Traffic management

Table of Contents

6.2 Gap Acceptance with Multiple Levels of Priority

The consideration of elementary gap acceptance in Section 5 assumed a single major traffic stream (perhaps consisting of traffic from more than one direction) with priority over a single minor traffic stream. In practice, however, it is common to see multiple levels of priority, that is, situations in which a minor traffic stream must give way to a higher priority stream which, in turn, must give way to another stream of still higher priority. An example is illustrated by Figure 6.1, in which movement 1 has priority over both movements 2 and 3, and movement 2 has priority over movement 3.

Figure 6.1: Example T-intersection

The example situation in Figure 6.1, with random arrivals assumed for both streams 1 and 2, is used in the following to illustrate how queuing and gap acceptance theory can be combined to develop a means of evaluating absorption capacities for lower priority movements. The method presented was taken from Bennett (1996).

The theoretical absorption capacity for the second-priority movement 2 in Figure 6.1 is simply calculated from Equation 5.14 as:

   \[C_{2}      =     \frac{q_{1}  e^{-q_{1} T_{(2)} } }{1 -  e^{-q_{1} T_{0(2)} } } \]6.2
 q1=the volume of traffic stream 1 
 T2 and T0(2)=the critical gap and follow-up headway, respectively, for stream 2 vehicles crossing traffic stream 1 

To calculate the theoretical absorption capacity for the third-priority movement 3, which must give way to both movements 1 and 2, observe that, for a stream 3 vehicle to be able to depart from the stop line, the following three conditions must apply simultaneously:

  1. There is an adequate time gap before the arrival of the next stream 1 vehicle.
  2. There is no queue of stream 2 vehicles waiting to turn into the minor road.
  3. There is an adequate time gap before the arrival of the next stream 2 vehicle.

For random arrivals, the probabilities of these conditions applying at any time are the following:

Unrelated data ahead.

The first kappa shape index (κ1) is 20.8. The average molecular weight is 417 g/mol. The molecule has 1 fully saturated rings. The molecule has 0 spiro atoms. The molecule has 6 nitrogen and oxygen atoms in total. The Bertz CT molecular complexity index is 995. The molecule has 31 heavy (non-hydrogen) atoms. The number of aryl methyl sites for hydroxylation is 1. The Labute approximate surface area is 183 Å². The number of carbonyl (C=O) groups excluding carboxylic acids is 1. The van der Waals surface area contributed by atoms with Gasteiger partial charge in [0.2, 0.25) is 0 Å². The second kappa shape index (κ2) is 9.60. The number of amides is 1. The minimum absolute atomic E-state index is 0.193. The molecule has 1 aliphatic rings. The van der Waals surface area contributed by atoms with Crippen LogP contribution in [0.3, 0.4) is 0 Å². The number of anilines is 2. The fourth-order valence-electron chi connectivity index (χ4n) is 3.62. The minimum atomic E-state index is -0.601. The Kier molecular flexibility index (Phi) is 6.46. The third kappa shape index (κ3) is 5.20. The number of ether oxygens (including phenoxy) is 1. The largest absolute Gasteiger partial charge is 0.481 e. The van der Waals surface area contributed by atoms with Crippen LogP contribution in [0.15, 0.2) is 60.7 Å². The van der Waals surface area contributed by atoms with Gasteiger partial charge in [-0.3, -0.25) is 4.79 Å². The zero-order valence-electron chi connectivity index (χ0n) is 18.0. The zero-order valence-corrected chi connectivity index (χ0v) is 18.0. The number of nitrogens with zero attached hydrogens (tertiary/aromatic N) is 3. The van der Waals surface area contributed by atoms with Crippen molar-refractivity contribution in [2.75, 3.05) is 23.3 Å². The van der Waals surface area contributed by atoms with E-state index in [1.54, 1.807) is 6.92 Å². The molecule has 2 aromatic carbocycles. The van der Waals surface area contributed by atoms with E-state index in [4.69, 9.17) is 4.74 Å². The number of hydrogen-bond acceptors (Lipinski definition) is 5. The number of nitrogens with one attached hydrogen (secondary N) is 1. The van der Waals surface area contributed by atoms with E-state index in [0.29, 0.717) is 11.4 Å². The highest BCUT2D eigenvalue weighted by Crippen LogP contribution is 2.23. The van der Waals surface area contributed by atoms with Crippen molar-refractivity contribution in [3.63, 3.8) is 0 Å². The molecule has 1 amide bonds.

Pr(Condition 1 applies) \(=     e^{-q_{1} T_{(3)} } \)6.3
   Pr(Condition 2 applies) \(=     P_{0(2)}      =     1  -   \frac{q_{2} }{C_{2} } \)6.4
   Pr(Condition 3 applies) \(=     e^{-q_{2} T_{(3)} } \)6.5
 q2=the volume of traffic stream 2 
 T(3)=the critical gap for stream 3 vehicles entering the intersection 
 P0(2) the probability of the stream 2 queue being empty. 

Assuming independence of the above three conditions, the probability that all will apply simultaneously is the product of the individual probabilities in Equations 6.3 to 6.5, that is:

Pr(stream 3 vehicle can depart) \(=     e^{-(q_{1} + q_{2} )T_{(3)} } . P_{0(2)} \)6.6
\[=     e^{-(q_{{}_{1} } + q_{2} )T_{(3)} } . e^{\ln  P_{0(2)} } \] 
\[=     e^{-\left[q_{1}  +  q_{2} -  \frac{\ln  P_{0(2)} }{T_{(3)} } \right] T_{(3)} } \] 

This probability is the same as the probability of a headway greater than or equal to T(3) in a traffic stream with random arrival of vehicles and volume qa, where:

\[q_{a}      =     q_{1}   +   q_{2}   -   \frac{\ln  P_{0(2)} }{T_{(3)} } \]6.7

The situation can therefore be considered equivalent to a simple gap acceptance situation in which a minor traffic stream with volume q3, critical gap T(3) and follow-up headway T0(3) must give way to a single major traffic stream of volume qa, as defined by Equation 6.7. Thus, for example, the theoretical absorption capacity for stream 3 would be calculated as:

\[C_{3}      =     \frac{q_{a}  e^{-q_{a} T_{(3)} } }{1 -  e^{-q_{a} T_{0(3)} } } \]6.8

The validity of the results obtained in the above example analysis has yet to be proven and this would probably be best accomplished by simulation of the assumed situation, over a range of traffic volumes and gap acceptance parameters. It is presented here as an illustration of how the combination of gap acceptance and queuing theory may be used to address more complex problems.